CDISC's Becky Kush looks forward to new FDA rules.
Dec. 17, 2007 | Celebrating its 10th anniversary this year, CDISC - the Clinical Data Interchange Standards Consortium - has become a major voice in the pharmaceutical industry for its work in developing platform-independent data standards for the electronic acquisition and exchange of clinical trial data and metadata. The group was recently voted into the International Organization for Standardization (ISO) with Liaison A status - a level enjoyed by only a few organizations, and maintains a charter relationship with HL7 (Health Level Seven), the health care standards body.
Spearheading CDISC is president and CEO Rebecca (Becky) Kush who, with her staff of ten, provides vision to dozens of dedicated volunteers from its roughly 200 member organizations. Those organizations have implemented many clinical research standards and are working on additional initiatives with partners such as FDA and the National Cancer Institute (NCI).
"We are at an exciting juncture," Kush told Bio-IT World. "FDA is writing a proposed rule to require electronic submissions of clinical data in New Drug Applications (NDAs), Biological License Applications (BLAs), and Abbreviated New Drug Applications (ANDAs) in a format that FDA can process, review, and archive." The FDA has issued a guidance on eSubmissions using the electronic common technical document (eCTD), which specifies use of the Study Data Tabulation Model (SDTM). Kush says, "There is every reason to believe that the rule would require its use."
Training the Corps
FDA has asked CDISC to train its reviewers on SDTM. Kush says her team has trained almost 200 people so far. There is also growing demand for education courses, both in public forums and privately for constituents. CDISC is recruiting additional instructors to keep up with demand. Most of the courses have been face-to-face training, but at the CDISC International Interchange in October, CDISC launched a new virtual learning tool on SDTM.
An exciting initiative is CDASH (Clinical Data Acquisition Standards Harmonization). Says Kush: "This opportunity grew out of the FDA Critical Path initiative to develop standards to support data collection in the case report form (CRF) at the level of the investigative site." In 2006, FDA and the Association of Clinical Research Organizations (ACRO) requested CDISC take the lead. "CDASH focuses on defining standardized data collection fields in the CRF to collect safety data and medication information across applications and sponsors," Kush says. "The data fields are mapped to CDISC's SDTM, and there will be an XML version based on the Operational Data Model (ODM) transport standard used to collect data electronically."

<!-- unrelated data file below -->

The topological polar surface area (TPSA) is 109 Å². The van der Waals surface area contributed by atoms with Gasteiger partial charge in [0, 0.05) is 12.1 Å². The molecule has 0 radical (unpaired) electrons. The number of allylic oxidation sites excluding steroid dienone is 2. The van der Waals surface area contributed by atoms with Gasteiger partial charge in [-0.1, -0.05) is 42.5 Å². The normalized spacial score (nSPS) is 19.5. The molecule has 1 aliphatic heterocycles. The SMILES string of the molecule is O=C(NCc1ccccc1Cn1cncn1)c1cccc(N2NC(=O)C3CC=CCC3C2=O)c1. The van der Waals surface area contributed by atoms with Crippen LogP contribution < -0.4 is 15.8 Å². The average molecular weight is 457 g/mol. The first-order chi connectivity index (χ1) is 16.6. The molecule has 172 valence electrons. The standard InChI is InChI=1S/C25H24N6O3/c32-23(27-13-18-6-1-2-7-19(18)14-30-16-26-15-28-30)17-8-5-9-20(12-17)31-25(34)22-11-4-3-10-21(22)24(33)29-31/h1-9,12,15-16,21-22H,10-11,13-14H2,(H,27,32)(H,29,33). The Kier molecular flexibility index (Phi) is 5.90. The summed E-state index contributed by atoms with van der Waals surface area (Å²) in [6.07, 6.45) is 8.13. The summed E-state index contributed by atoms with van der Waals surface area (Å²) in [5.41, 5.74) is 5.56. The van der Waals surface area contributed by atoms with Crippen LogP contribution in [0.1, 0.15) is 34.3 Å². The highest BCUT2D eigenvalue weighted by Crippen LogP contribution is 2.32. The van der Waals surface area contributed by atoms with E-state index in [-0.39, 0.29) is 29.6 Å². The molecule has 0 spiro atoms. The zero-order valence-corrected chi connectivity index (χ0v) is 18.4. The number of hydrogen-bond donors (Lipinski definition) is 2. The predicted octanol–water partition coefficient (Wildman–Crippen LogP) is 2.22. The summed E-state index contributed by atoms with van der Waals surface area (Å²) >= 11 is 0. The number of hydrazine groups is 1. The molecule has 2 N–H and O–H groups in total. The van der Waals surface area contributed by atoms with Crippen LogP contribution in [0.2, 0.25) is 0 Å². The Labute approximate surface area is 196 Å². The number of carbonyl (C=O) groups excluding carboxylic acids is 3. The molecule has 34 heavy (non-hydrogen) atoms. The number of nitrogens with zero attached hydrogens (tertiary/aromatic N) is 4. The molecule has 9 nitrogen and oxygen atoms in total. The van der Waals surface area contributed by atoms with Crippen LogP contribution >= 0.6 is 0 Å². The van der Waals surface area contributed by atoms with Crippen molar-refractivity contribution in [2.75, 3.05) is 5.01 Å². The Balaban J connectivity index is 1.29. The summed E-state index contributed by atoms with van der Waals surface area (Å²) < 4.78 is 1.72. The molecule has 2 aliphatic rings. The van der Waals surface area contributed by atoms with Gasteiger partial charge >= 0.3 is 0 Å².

Another initiative called BRIDG - the Biomedical Research Integrated Domain Group model - is an effort to link CDISC clinical standards to healthcare standards developed by HL7. "This effort is intended to reach consensus around the meanings of the elements used in clinical research," says Kush. "For example, in terms of semantics, how is 'enrollment' defined? How is 'adverse event' defined?" Last June, CDISC and partners released BRIDG model version 1.1 - the fruits of a three-year collaboration with FDA, NCI, and HL7. The National Cancer Institute's caBIG (cancer Biomedical Informatics Grid) initiative is also part of the BRIDG effort, seeking to achieve interoperability among clinical trials research in cancer.
There is growing acceptance of CDISC standards internationally. "We have incredibly active groups in Japan and Europe, where we hold interchanges every year," Kush says. These European and Asian coordinating committees are "a very integral part" of CDISC, she says. Several user networks have sprung up in Europe in various languages, "because people wanted to get together and discuss implementation issues."
Ten years post launch, Kush says her main focus is to "hold everything together, ride the political waves. Seriously, my role is to continue to paint the CDISC vision to make sure we see that shining star and see where we are headed. The technical people need to look at the details but unless they can also see the grand picture, they may get lost as to why they are doing what they are doing."
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